My mother never forgave my father
for killing himself,
especially at such an awkward time
and in a public park,
when I was waiting to be born.
She locked his name
in her deepest cabinet
and would not let him out,
though I could hear him thumping.
When I came down from the attic
with the pastel portrait in my hand
of a long lipped stranger
with a brave mustache
and deep brown level eyes,
she ripped it into shreds
without a single word
and slapped me hard.
In my sixty-fourth year
I can feel my cheek
Stanley Kunitz’s The Portrait
If you are like me, you have a penchant for poems that end with an explosion. The final lines need to ratchet up the intensity and send us on our way saying “wow” or “what just happened.” Poems that end with a serene, pastoral image can be refreshing as well, but I’m drawn to the grand finale. The blank, white space after the end of a poem provides a natural pause and ending with an emotionally charged image or declaration allows the poet to take advantage of that white space. Stanley Kunitz provides us with The Portrait, a perfect example of a poem that ends with a boom. Intensely personal and daringly introspective, Kunitz braves the tempests of his family’s tragic past to better understand his place in the world today.
My affinity for bold closing lines also extends to bold opening lines. “My mother never forgave my father / for killing himself.” That certainly is a strong way to begin the poem. Bookending that beginning with the slap at the end of the poem creates two powerful points of emotion through which the poem passes (See, I’m hearkening back to our Amichai Geometry lesson). From those beginning lines, Kunitz threads out another important detail. As if his father’s killing himself wasn’t reason alone for his mother to be angry, Stanley details further circumstances: he did it in a public park, it was spring, and it was an awkward time because Stanley was “waiting to be born.” The poet builds those details upon each other, saving the juiciest and most troubling for last, allowing the sting to build and linger. Clearly, this is preparation for a similar sting at the poem’s close.
What was his mother’s reaction to her husband’s tragic suicide? “She locked his name / in her deepest cabinet / and would not let him out, / though I could hear him thumping.” Her efforts to erase his existence and suppress the pain and anger he has caused are ultimately counterproductive. Stanley “hears him thumping” and that is enough for him to liberate his father by at least recognizing his previous existence. He retrieves a portrait of his father from the attic. Notice Stanley’s description of his father: “a long lipped stranger / with a brave mustache / and deep brown level eyes.” I can’t locate in my mind exactly why I adore that description. It seems to capture the tension and awkwardness of not knowing this person who gave him life and wanting to love him even though he left in such desperation and mystery.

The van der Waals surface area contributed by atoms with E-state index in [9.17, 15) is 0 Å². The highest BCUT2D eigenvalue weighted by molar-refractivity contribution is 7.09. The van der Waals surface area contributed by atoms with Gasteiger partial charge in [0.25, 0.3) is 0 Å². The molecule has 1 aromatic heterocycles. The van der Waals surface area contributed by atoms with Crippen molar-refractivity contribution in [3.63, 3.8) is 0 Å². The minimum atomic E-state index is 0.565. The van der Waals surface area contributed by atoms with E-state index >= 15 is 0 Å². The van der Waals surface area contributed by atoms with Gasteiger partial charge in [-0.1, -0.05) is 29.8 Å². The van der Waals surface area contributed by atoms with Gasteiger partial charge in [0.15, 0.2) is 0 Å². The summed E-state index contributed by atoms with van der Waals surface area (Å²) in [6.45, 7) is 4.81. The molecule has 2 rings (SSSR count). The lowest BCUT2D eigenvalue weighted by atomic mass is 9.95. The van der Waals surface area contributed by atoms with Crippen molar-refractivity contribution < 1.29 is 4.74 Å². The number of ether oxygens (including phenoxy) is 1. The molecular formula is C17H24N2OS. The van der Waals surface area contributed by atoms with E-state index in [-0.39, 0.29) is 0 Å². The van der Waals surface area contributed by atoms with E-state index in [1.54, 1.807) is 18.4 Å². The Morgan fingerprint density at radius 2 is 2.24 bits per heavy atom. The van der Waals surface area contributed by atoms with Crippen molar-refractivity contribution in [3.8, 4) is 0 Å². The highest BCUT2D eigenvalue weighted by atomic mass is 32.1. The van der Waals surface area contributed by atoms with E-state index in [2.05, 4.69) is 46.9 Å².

There is nothing in this poem to lead us to believe that Stanley’s mother would show any compassion or forgiveness to her deceased husband. It must take overwhelming energy to banish him from her memory, to erase him from the past. When Stanley presents the portrait of his father she reacts in the only way she can: “she ripped it into shreds / without a single word / and slapped me hard.” The matter-of-fact nature of her actions, and his recounting of them, is shocking. Certainly emotion exists in this situation, but the removal of it supplies the poem with a rush of terror. With that terror still fresh in our minds, Kunitz lets us into his mind: “In my sixty-fourth year / I can feel my cheek / still burning.” The courage it took to write this poem and expose himself to the world is bountiful and admirable. Stanley Kunitz was regarded as a great teacher of poets, an old sage who young poets flocked to, but he was also a masterful poet himself. The Portrait very well might have the best combination of opening and closing lines of any poem I’ve ever read. It starts with a bang, ends with a bang, and the lines in-between aren’t too bad either.